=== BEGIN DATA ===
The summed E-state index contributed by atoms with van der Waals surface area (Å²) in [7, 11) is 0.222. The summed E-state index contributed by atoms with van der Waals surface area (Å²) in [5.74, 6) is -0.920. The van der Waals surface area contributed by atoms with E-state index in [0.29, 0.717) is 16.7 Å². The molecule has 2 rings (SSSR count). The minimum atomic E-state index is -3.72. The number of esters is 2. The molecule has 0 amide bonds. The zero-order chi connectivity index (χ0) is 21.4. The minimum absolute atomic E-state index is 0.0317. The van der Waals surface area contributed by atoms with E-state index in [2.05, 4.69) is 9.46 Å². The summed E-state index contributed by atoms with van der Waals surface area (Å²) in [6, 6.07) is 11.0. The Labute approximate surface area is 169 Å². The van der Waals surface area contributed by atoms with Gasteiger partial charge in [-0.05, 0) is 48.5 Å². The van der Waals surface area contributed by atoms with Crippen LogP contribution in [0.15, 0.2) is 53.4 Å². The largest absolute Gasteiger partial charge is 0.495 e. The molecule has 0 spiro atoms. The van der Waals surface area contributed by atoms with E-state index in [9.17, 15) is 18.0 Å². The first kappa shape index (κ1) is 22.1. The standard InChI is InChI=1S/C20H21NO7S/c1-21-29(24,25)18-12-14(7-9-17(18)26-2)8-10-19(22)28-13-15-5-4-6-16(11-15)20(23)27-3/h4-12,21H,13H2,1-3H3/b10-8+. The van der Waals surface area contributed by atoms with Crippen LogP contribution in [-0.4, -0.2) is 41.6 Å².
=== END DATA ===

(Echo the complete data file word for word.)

The summed E-state index contributed by atoms with van der Waals surface area (Å²) in [7, 11) is 0.222. The summed E-state index contributed by atoms with van der Waals surface area (Å²) in [5.74, 6) is -0.920. The van der Waals surface area contributed by atoms with E-state index in [0.29, 0.717) is 16.7 Å². The molecule has 2 rings (SSSR count). The minimum atomic E-state index is -3.72. The number of esters is 2. The molecule has 0 amide bonds. The zero-order chi connectivity index (χ0) is 21.4. The minimum absolute atomic E-state index is 0.0317. The van der Waals surface area contributed by atoms with E-state index in [2.05, 4.69) is 9.46 Å². The summed E-state index contributed by atoms with van der Waals surface area (Å²) in [6, 6.07) is 11.0. The Labute approximate surface area is 169 Å². The van der Waals surface area contributed by atoms with Gasteiger partial charge in [-0.05, 0) is 48.5 Å². The van der Waals surface area contributed by atoms with Crippen LogP contribution in [0.15, 0.2) is 53.4 Å². The largest absolute Gasteiger partial charge is 0.495 e. The molecule has 0 spiro atoms. The van der Waals surface area contributed by atoms with E-state index in [9.17, 15) is 18.0 Å². The first kappa shape index (κ1) is 22.1. The standard InChI is InChI=1S/C20H21NO7S/c1-21-29(24,25)18-12-14(7-9-17(18)26-2)8-10-19(22)28-13-15-5-4-6-16(11-15)20(23)27-3/h4-12,21H,13H2,1-3H3/b10-8+. The van der Waals surface area contributed by atoms with Crippen LogP contribution in [-0.4, -0.2) is 41.6 Å².